The whole premise of using a slow feeder, is to return the horse to his natural way of eating. Ihave discussed this at length, in other articles in the Hay Wisdom Section of theHay Wise Feeders website. In this article, I will address the importance of proper mechanics in the horse’s mouth, for a successful slow feeding experience.
When the horse has a well balanced mouth, good float work, with correct incisor length, the mandible (lower jaw) is able to slide in all four directions evenly,. Left to right, right to left, while the horse is chewing. Then, forward (down), when he lowers his head, and back (up) when he raises it.
Dental problems can cause an array of issues beyond poor body condition and dropping grain while eating. They become reactive in the bridle, exhibit ‘phantom’ or non-specific lameness in the hindquarters, back and TMJpain, difficulty traveling in one direction, colic, chronicallywatery stools, and an intractable attitude.
I have done physical therapy and rehabilitation for animals for more than 25 years, now. The first thing I check is their mouths, when I do my initial evaluation. It’s that important. Once we get the mouth balanced, the rest of the healing process becomes much easier, and we see much more permanent results.
For the sake of time, I am limiting my discussion to teeth and how they influence the grazing ability of the horse.
When the head is down, at ground level, the incisors clip the grass, the tongue rotates it back to the molar arcades, where it is ground thoroughly before swallowing. One of the beautiful things about Hay Wise Feeders, is that this process is not disrupted. Head and neck positioning is correct, and as the jaw slides forward, the incisors are in the correct position to begin the natural grazing process. Eating through our grates does not interfere in any way.
However, if the incisors haven’t had proper care, and are too long, the mechanics between the lips and teeth are not synchronized, and the horse attempts to bite the forage, rather than gather it.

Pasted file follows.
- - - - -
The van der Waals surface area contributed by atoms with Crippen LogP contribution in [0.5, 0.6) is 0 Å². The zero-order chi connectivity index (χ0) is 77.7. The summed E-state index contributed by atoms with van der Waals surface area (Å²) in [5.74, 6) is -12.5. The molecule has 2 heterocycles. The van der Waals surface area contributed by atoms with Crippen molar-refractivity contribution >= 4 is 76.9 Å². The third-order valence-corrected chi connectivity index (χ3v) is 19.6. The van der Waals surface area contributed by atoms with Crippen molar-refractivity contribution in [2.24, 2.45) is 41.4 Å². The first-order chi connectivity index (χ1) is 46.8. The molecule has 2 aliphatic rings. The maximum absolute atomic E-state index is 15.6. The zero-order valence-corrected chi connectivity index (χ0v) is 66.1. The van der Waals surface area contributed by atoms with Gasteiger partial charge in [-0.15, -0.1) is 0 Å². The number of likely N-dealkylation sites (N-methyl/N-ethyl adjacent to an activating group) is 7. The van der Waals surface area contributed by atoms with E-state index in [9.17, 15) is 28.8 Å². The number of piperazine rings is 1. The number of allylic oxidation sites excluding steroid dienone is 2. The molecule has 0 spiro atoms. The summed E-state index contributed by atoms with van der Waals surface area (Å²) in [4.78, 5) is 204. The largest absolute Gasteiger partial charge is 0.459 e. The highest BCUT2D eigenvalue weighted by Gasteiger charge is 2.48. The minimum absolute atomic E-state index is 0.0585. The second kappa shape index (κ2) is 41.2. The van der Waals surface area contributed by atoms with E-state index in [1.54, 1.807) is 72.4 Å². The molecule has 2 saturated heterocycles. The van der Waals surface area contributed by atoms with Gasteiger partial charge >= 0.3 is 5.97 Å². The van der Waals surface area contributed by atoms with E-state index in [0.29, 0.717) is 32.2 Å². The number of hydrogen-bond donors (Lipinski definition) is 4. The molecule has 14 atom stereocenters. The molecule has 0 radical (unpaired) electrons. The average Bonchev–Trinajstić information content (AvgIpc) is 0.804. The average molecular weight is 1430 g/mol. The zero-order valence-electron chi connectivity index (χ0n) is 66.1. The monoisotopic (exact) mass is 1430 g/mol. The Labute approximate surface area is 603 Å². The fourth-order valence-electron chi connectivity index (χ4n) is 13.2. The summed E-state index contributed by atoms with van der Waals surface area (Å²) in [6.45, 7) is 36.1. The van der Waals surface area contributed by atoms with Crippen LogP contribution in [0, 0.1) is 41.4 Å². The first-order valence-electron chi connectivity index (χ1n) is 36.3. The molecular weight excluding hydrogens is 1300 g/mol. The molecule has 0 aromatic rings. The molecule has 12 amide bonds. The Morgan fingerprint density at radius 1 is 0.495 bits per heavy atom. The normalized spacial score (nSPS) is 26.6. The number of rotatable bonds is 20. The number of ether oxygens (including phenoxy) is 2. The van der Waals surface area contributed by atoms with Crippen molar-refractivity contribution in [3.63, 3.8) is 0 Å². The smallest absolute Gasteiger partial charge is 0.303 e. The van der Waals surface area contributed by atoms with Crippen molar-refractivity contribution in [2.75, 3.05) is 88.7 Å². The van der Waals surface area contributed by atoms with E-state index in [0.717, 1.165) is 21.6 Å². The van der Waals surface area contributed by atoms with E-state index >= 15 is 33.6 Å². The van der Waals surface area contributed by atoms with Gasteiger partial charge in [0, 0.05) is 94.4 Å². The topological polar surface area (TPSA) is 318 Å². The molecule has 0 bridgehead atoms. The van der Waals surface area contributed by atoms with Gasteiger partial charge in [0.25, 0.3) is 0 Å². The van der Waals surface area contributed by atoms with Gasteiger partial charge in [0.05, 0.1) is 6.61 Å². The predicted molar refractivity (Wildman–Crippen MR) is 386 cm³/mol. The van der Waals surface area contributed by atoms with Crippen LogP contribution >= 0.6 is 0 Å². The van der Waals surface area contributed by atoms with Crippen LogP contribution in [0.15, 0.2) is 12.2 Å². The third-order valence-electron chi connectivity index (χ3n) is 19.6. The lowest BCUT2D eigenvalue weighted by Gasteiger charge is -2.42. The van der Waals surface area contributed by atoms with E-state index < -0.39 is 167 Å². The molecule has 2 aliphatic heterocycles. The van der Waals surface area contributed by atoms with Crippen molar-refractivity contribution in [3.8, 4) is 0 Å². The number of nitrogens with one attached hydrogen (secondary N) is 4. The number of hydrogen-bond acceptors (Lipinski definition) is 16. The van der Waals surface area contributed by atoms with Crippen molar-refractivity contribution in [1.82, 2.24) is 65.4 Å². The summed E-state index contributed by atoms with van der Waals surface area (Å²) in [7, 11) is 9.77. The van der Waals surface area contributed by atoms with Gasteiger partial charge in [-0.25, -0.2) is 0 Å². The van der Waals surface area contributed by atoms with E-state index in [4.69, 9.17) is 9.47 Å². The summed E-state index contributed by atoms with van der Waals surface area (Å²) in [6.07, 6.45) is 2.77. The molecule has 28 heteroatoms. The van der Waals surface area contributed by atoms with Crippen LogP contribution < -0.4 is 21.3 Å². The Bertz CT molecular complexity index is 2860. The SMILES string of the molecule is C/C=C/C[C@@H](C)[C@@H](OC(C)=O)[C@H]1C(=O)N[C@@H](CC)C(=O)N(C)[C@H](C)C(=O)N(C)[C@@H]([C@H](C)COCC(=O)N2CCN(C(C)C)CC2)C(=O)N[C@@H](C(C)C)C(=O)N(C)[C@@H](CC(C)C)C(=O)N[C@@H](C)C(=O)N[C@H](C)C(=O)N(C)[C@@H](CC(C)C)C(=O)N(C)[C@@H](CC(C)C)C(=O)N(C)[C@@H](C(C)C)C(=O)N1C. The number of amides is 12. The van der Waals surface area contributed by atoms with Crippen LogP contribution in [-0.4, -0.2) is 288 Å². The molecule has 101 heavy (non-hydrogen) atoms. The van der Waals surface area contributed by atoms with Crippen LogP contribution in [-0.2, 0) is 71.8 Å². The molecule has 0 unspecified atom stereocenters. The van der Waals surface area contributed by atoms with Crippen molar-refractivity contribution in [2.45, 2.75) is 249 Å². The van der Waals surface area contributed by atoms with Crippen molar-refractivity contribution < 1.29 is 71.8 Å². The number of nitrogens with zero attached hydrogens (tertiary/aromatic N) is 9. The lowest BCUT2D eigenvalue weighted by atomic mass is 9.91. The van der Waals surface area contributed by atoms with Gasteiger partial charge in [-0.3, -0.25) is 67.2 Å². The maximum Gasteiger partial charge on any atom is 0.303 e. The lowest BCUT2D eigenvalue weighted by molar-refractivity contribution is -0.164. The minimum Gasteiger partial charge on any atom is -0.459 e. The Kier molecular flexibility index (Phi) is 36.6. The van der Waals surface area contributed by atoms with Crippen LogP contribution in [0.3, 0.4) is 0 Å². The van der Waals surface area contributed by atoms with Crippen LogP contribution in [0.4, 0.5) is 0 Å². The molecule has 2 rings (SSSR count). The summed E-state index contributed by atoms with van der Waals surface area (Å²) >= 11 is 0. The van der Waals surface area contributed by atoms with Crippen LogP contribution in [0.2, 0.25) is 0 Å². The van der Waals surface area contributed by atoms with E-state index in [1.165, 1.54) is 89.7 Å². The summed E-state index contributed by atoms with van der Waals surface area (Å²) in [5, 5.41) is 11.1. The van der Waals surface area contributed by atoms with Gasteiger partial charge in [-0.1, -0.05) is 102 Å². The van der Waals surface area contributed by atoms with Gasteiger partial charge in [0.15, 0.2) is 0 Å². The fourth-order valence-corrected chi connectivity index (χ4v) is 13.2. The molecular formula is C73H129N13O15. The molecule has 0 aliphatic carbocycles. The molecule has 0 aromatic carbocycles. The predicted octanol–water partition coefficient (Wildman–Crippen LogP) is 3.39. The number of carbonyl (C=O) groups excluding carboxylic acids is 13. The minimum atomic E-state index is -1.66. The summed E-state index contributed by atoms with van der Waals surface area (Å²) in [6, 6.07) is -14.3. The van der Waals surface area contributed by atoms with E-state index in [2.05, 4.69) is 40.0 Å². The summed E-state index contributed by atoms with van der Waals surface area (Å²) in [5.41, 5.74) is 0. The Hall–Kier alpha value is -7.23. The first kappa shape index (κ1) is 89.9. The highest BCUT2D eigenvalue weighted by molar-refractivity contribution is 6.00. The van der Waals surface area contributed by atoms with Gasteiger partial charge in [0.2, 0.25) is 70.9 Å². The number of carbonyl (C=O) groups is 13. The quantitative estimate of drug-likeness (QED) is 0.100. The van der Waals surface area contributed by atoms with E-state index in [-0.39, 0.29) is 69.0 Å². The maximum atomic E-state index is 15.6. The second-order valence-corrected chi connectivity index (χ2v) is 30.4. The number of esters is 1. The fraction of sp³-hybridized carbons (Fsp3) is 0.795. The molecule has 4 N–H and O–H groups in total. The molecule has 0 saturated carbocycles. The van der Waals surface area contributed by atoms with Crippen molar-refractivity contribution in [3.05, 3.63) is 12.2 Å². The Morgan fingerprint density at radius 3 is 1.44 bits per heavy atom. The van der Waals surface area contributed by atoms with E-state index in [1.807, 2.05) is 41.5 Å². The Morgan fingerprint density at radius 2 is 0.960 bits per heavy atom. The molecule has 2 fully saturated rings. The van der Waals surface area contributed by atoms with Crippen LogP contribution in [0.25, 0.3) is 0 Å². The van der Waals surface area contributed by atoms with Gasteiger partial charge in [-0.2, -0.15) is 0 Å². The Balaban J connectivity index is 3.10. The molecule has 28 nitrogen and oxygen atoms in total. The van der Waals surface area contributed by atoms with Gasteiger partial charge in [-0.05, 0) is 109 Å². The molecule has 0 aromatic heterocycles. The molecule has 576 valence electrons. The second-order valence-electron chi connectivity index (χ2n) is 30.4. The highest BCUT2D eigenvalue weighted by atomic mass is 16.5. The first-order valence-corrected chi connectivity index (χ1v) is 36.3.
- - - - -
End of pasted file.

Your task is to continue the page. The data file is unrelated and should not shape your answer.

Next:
If the molars have been floated, but with no incisor reduction, the molars don’t meet. And all that has been accomplished is to remove the available grinding surface! The result is a frustrated horse, that basically has to roll the hay around into a ‘wad’, (called quitting), get enough saliva involved, to swallow it. These are the ones that chew like dogs, or have hay packed in their cheeks while they roll it. Put your front teeth together. Your molars don’t meet. If you had to eat this way, you would have indigestion, andprobably never need to diet!
If there are high points on the molars, a wave mouth, or hooks that don’t allow the jaw to slide forward, the incisors might not meet, at all. In this case, they have very little success with slow feeding, unless the openings of the grate (ormetalgrids, grill,etc., in other feeder on the market) are so large that they defeat the purpose of slow feeding all together.
Think of the mouth as a three legged stool, if all of the legs are even, molar arcades and the incisors; things work just fine. If one is longer than the others, not so much.
So, if your horse is struggling to ‘figure out’ slow feeding, or if you are experiencing excessive grate wear, or teeth marks on the grates, grills, grids, etc. — or worse— wear on the horses’ incisor enamel, chances are that it’s not the feeder at all. It’s your dental work.
Hay Wise Feeders grates are made from a specially formulated food grade plastic that reduces the possibility of injury to the tooth enamel. They are the wear item, not the horse’s teeth.
Another wise reason to choose to use Hay Wise Feeders.